Modern medicine has established as its foremost goal, to cure disease. Unfortunately, this is not always attainable. This does not mean, however, that pursing the initial goal of cure should undermine the concerted efforts to control the physical, emotional and spiritual suffering of patients and their families throughout the disease process, including at the terminal stages of life.
The diagnosis and treatment of cancer is a medical and psychosocial challenge, for the patient, the family and the medical staff. Most cancer patients can be cared at home during a greater part of their disease trajectory. For some of the patients, however, home care is not possible, especially during the more advanced stages of the disease.
Our vision is to create a facility that will constitute a base for the Negev Palliative Care Service, offering a continuum of care between the hospital and the community.
Palliative Care in the Negev
The population of the Negev totals about 750,000 people. In the Soroka University Medical Center, approximately 1,100 new cancer patients are diagnosed each year. In the Negev today there are approximately 10,000 active cancer patients. The region is served by two oncology services: one in the Soroka University Medical Center in Beer-Sheva, and the other in the Barzilai hospital in Ashkelon.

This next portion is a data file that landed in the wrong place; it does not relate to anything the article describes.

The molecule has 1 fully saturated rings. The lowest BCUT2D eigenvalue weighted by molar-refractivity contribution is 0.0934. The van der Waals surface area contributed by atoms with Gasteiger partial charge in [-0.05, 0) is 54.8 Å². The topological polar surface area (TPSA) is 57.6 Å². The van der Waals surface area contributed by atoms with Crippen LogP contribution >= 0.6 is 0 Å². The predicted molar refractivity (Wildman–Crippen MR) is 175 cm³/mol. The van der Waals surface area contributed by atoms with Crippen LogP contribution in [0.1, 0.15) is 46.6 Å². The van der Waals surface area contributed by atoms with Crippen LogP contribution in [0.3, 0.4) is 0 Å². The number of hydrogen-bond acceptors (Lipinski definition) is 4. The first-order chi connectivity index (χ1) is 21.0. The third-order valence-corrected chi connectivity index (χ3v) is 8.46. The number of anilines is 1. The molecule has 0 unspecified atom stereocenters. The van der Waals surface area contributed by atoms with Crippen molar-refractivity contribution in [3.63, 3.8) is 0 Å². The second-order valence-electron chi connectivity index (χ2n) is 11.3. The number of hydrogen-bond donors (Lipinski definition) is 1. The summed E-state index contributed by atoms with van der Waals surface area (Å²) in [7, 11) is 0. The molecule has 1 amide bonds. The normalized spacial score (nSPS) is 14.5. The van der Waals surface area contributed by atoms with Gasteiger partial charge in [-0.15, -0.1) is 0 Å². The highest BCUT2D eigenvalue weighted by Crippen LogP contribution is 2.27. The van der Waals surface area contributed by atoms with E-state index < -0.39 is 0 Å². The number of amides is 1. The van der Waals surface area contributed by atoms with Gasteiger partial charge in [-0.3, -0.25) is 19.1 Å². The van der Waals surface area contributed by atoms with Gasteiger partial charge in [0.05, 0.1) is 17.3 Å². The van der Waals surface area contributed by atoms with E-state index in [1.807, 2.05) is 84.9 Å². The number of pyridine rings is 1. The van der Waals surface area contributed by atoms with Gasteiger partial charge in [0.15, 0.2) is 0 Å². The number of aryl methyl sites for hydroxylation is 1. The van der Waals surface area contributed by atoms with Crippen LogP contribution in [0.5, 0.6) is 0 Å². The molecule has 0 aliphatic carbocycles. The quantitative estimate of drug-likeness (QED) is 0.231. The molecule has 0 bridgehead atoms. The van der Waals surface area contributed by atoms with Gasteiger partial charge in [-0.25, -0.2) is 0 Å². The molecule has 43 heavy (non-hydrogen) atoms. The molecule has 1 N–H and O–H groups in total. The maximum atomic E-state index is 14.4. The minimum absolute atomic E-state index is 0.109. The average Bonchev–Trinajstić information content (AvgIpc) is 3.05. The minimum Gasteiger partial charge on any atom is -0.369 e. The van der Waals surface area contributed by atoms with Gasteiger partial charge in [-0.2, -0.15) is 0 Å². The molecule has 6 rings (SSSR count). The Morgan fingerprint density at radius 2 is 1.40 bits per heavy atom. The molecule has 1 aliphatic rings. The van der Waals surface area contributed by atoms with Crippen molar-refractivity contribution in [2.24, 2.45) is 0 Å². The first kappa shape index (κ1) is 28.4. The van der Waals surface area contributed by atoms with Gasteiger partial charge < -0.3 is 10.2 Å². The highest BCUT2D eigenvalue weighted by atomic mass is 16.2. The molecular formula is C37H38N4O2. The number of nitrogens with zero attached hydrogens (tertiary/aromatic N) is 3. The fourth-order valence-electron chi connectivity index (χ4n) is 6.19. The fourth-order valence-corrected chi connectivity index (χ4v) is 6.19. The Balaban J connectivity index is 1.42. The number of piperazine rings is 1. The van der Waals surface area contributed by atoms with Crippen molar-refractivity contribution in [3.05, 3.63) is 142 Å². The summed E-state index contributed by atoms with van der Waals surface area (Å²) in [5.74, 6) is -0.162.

The development of an inpatient hospice will be an important step in creating a comprehensive palliative care service center for the Negev, to bring palliative care at the highest possible level to the population of the South of Israel in particular and to improve palliative care in the whole of Israel in general.
The importance of Palliative Care
The terminally-ill patient and his/her family often experience a sense of loss of control. Much emphasis placed on curative aspect of the disease treatment; little is focused on the maintenance of an acceptable quality of life throughout the disease process. Palliative care deals with symptom control throughout the course of the disease and should be offered throughout the disease trajectory. Its primary goal is symptom management and to provide emotional-social and spiritual support for the individual and family, with an emphasis on maximizing quality of life. This profession is still in its initial worldwide and only in two countries (Australia and England) is there a recognized specialization program.
The principles of palliative care are to:
Relieve pain and other physical symptoms
Provide mental and spiritual care and support of the patient and his/her caregivers
Allow the patient to make the most of the remainder of his/her life
Establish a support system for the patient's family, helping to cope with the treatment and the bereavement process
Value life and regard as a natural process